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UK policy reversals hit home as clean-energy firms crash

UK policy changes to renewables support began to bite today with high-profile clean-energy businesses entering administration.

Mark Group, a major PV module installer and energy efficiency group, laid off almost 1,000 workers as the impact of negative policy changes rippled across the Atlantic and back to its base in the English Midlands.

Mark Group’s solar division was acquired earlier this year by SunEdison, the US renewables giant which planned to use it as a springboard into what seemed like a vibrant UK PV market.

But support cuts under the new Conservative government changed the picture, and SunEdison – which is reviewing and cutting its global operations to focus only on the most promising growth markets – sold the UK business back to its management, which put it into administration.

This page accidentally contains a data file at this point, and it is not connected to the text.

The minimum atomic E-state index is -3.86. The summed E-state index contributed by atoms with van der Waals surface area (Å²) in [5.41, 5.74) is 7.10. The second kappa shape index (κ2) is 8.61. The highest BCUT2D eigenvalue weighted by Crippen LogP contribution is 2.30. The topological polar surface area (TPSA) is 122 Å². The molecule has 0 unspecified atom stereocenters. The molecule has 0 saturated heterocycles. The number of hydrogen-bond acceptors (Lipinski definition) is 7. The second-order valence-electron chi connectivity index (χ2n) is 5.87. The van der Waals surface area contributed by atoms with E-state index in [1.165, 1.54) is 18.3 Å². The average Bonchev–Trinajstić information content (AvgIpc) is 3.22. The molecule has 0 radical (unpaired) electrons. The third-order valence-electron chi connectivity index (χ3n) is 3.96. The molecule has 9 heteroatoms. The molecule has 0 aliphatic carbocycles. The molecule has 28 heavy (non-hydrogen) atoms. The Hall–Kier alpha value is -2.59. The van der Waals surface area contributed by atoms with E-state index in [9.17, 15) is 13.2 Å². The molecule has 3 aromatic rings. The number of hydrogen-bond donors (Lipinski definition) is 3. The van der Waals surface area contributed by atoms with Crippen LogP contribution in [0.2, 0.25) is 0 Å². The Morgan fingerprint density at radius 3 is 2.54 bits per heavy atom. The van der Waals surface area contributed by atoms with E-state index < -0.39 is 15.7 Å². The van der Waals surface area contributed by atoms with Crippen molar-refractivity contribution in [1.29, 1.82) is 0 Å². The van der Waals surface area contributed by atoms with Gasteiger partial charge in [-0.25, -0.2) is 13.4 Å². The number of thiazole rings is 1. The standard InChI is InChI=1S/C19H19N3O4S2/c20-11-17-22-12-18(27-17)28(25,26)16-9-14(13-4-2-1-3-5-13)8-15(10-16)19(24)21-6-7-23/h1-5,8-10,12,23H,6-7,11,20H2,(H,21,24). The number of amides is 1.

SunEdison was quoted by campaigning group Greenpeace as blaming “draconian policy proposals” that will “effectively eliminate the solar PV market in the UK”.

Climate Energy, a major provider of energy-efficiency services, also entered administration yesterday.

The policy changes, which have swept across the onshore wind, solar and energy efficiency markets in the UK, have led to the country plunging down the international investment league for renewables, and left previous pledges by Prime Minster David Cameron to lead Britain's "greenest ever government" looking hollow.

Greenpeace UK chief scientist Doug Parr said: "This should be a wake-up call for David Cameron, who faces international embarrassment ahead of crucial climate talks."

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